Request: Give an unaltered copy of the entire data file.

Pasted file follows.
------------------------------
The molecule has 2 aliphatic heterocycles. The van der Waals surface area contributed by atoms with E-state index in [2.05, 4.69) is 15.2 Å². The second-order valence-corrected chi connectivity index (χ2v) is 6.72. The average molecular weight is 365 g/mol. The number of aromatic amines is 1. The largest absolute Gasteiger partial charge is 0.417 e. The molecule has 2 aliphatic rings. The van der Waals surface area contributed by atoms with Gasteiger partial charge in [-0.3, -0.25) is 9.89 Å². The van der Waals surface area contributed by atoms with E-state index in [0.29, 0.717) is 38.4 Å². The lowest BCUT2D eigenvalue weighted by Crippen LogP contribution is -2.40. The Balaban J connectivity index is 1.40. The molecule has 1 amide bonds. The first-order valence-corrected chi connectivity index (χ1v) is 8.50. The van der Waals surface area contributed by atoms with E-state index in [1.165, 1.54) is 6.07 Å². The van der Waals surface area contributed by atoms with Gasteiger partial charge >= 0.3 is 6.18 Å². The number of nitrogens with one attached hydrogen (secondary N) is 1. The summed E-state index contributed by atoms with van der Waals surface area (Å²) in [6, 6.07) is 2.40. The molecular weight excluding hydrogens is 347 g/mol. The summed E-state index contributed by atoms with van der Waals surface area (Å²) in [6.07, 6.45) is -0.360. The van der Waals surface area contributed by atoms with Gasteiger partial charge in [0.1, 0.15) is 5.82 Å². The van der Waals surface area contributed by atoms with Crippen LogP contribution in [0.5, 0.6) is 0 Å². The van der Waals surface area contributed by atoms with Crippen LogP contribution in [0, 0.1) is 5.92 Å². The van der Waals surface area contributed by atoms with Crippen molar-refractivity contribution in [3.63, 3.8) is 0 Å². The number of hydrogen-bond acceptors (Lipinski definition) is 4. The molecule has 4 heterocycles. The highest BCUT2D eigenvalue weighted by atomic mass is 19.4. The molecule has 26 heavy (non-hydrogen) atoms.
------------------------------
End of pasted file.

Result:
The molecule has 2 aliphatic heterocycles. The van der Waals surface area contributed by atoms with E-state index in [2.05, 4.69) is 15.2 Å². The second-order valence-corrected chi connectivity index (χ2v) is 6.72. The average molecular weight is 365 g/mol. The number of aromatic amines is 1. The largest absolute Gasteiger partial charge is 0.417 e. The molecule has 2 aliphatic rings. The van der Waals surface area contributed by atoms with Gasteiger partial charge in [-0.3, -0.25) is 9.89 Å². The van der Waals surface area contributed by atoms with E-state index in [0.29, 0.717) is 38.4 Å². The lowest BCUT2D eigenvalue weighted by Crippen LogP contribution is -2.40. The Balaban J connectivity index is 1.40. The molecule has 1 amide bonds. The first-order valence-corrected chi connectivity index (χ1v) is 8.50. The van der Waals surface area contributed by atoms with E-state index in [1.165, 1.54) is 6.07 Å². The van der Waals surface area contributed by atoms with Gasteiger partial charge >= 0.3 is 6.18 Å². The number of nitrogens with one attached hydrogen (secondary N) is 1. The summed E-state index contributed by atoms with van der Waals surface area (Å²) in [6, 6.07) is 2.40. The molecular weight excluding hydrogens is 347 g/mol. The summed E-state index contributed by atoms with van der Waals surface area (Å²) in [6.07, 6.45) is -0.360. The van der Waals surface area contributed by atoms with Gasteiger partial charge in [0.1, 0.15) is 5.82 Å². The van der Waals surface area contributed by atoms with Crippen LogP contribution in [0.5, 0.6) is 0 Å². The van der Waals surface area contributed by atoms with Crippen LogP contribution in [0, 0.1) is 5.92 Å². The van der Waals surface area contributed by atoms with Crippen molar-refractivity contribution in [3.63, 3.8) is 0 Å². The number of hydrogen-bond acceptors (Lipinski definition) is 4. The molecule has 4 heterocycles. The highest BCUT2D eigenvalue weighted by atomic mass is 19.4. The molecule has 26 heavy (non-hydrogen) atoms.